The two -phase commit mechanism ensures that all nodes either commit or perform a rollback together. What happens if any of the three phases fails because of a system or network error? The transaction becomes in -doubt.
Distributed transactions can become in-doubt in the following ways:
The RECO process automatically resolves in-doubt transactions when the machine, network, or software problem is resolved. Until RECO can resolve the transaction, the data is locked for both reads and writes. The database blocks reads because it cannot determine which version of the data to display for a query.
This section contains the following topics:
Automatic Resolution of In -Doubt Transactions
In the majority of cases, the database resolves the in -doubt transaction automatically. Assume that there are two nodes, local and remote, in the following scenarios. The local node is the commit point site. User scott connects to local and executes and commits a distributed transaction that updates local and remote.
Failure During the Prepare Phase
illustrates the sequence of events when there is a failure during the prepare phase of a distributed transaction:
Failure During Prepare Phase
The following steps occur:
Failure During the Commit Phase
illustrates the sequence of events when there is a failure during the commit phase of a distributed transaction:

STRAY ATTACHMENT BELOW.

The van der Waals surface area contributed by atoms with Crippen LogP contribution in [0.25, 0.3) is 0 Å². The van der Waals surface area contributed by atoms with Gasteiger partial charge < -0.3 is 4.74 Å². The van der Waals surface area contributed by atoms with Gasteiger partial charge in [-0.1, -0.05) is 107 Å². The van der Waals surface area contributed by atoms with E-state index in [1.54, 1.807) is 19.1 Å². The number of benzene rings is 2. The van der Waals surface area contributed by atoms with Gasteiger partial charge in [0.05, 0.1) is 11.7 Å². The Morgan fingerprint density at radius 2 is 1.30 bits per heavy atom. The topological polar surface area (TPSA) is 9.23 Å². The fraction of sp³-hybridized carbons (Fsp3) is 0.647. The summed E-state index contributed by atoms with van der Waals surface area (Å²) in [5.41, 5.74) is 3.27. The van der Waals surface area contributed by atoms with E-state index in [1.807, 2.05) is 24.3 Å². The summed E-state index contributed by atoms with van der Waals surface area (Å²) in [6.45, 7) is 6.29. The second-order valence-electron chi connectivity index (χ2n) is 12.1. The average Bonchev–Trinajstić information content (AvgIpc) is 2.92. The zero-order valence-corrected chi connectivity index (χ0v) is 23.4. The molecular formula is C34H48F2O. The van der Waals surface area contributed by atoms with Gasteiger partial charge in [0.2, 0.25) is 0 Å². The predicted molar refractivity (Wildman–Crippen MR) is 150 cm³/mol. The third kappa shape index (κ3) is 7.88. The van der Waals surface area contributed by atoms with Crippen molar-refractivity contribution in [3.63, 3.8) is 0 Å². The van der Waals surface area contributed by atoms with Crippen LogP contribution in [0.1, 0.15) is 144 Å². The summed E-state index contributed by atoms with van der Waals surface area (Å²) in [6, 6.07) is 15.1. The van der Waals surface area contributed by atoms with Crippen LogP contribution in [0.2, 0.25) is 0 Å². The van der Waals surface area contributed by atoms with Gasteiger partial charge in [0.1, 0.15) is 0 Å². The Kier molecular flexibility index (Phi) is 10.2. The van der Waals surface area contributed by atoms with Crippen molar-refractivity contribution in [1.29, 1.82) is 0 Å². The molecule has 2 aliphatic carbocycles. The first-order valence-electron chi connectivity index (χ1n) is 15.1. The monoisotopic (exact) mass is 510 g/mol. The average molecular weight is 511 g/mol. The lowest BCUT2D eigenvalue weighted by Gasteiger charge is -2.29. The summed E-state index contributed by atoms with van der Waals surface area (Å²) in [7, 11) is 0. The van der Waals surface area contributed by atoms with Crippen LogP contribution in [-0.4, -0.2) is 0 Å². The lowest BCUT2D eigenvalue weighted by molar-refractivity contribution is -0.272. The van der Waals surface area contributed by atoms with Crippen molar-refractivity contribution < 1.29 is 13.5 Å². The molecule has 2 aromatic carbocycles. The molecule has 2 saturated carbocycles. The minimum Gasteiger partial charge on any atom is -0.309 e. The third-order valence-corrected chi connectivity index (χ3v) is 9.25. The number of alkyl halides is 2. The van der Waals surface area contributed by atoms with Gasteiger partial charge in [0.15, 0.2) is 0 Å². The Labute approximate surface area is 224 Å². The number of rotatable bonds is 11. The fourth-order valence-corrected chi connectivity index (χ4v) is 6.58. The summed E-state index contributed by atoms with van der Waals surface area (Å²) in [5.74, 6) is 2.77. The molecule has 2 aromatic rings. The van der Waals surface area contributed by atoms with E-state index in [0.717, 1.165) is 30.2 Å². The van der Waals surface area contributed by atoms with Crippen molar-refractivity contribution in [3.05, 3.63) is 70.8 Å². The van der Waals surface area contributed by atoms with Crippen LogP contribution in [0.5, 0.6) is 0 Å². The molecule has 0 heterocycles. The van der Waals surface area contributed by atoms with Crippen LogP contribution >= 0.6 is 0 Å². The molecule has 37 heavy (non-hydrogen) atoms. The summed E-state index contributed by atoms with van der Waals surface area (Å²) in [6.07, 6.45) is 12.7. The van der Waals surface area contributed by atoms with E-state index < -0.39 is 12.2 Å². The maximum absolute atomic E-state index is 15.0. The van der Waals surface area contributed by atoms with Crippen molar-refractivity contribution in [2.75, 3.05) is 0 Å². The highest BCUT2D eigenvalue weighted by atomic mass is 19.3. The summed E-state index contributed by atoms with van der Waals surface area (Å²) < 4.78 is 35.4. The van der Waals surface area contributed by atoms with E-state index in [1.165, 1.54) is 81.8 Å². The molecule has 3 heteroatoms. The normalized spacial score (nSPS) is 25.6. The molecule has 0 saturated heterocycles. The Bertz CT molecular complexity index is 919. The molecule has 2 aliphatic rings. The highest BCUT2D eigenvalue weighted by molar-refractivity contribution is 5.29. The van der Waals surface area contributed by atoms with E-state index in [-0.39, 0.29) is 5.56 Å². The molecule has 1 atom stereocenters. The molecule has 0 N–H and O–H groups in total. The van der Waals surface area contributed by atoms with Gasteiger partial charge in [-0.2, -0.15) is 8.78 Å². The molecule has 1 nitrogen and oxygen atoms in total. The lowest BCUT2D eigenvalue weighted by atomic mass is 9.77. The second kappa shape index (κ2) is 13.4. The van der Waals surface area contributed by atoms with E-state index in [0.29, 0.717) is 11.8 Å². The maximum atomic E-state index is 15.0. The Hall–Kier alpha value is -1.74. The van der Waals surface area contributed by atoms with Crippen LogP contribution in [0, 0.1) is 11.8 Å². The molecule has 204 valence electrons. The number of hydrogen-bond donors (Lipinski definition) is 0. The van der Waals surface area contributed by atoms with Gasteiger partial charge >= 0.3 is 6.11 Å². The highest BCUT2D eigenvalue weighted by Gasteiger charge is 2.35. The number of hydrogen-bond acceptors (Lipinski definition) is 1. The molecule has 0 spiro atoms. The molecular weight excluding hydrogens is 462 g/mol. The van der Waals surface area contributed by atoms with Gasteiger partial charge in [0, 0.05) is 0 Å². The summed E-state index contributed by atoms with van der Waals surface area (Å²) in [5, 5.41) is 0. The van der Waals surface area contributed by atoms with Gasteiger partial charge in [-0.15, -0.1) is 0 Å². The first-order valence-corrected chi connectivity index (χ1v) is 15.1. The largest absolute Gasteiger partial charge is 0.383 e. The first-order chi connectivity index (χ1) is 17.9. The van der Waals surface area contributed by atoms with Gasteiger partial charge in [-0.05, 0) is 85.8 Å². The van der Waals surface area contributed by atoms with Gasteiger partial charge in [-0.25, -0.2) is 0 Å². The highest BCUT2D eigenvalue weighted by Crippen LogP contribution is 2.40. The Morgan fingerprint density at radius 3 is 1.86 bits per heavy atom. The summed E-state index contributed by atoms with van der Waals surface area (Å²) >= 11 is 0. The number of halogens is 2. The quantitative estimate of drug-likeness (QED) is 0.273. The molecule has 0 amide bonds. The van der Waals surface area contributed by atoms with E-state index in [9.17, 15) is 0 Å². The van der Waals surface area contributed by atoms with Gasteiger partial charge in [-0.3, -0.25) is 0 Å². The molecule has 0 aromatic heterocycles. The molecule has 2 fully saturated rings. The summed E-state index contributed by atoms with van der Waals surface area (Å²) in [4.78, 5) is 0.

Failure During Commit Phase
The following steps occur:
Manual Resolution of In -Doubt Transactions
You should only need to resolve an in-doubt transaction in the following cases:
Resolution of in-doubt transactions can be complicated. The procedure requires that you do the following:
Relevance of System Change Numbers for In -Doubt Transactions
A system change number (SCN) is an internal timestamp for a committed version of the database. The Oracle Database server uses the SCN clock value to guarantee transaction consistency. For example, when a user commits a transaction, the database records an SCN for this commit in the redo log.
The database uses SCNs to coordinate distributed transactions among different databases. For example, the database uses SCNs in the following way:
SCNs are important for distributed transactions because they function as a synchronized commit timestamp of a transaction, even if the transaction fails. If a transaction becomes in -doubt, an administrator can use this SCN to coordinate changes made to the global database. The global SCN for the transaction commit can also be used to identify the transaction later, for example, in distributed recovery.
Oracle 10g Related Interview Questions
|Oracle 10g Interview Questions||Oracle 9i Interview Questions|
|Oracle 8i Interview Questions||Informatica Interview Questions|
|PL/SQL Interview Questions||Oracle 11g Interview Questions|
|SQL Interview Questions||Oracle apps Interview Questions|
|Sybase Interview Questions||Oracle Apps ERP Interview Questions|
|Oracle 7.3 Interview Questions||Oracle Access Manager Interview Questions|
|Oracle Application Framework Interview Questions||Oracle Apps DBA Interview Questions|
Oracle 10g Related Practice Tests
|Oracle 10g Practice Tests||Oracle 9i Practice Tests|
|Oracle 8i Practice Tests||Informatica Practice Tests|
|PL/SQL Practice Tests||Oracle 11g Practice Tests|
|SQL Practice Tests||Oracle apps Practice Tests|
|Sybase Practice Tests||Oracle Apps ERP Practice Tests|
|Oracle 7.3 Practice Tests|
All rights reserved © 2020 Wisdom IT Services India Pvt. Ltd
Wisdomjobs.com is one of the best job search sites in India.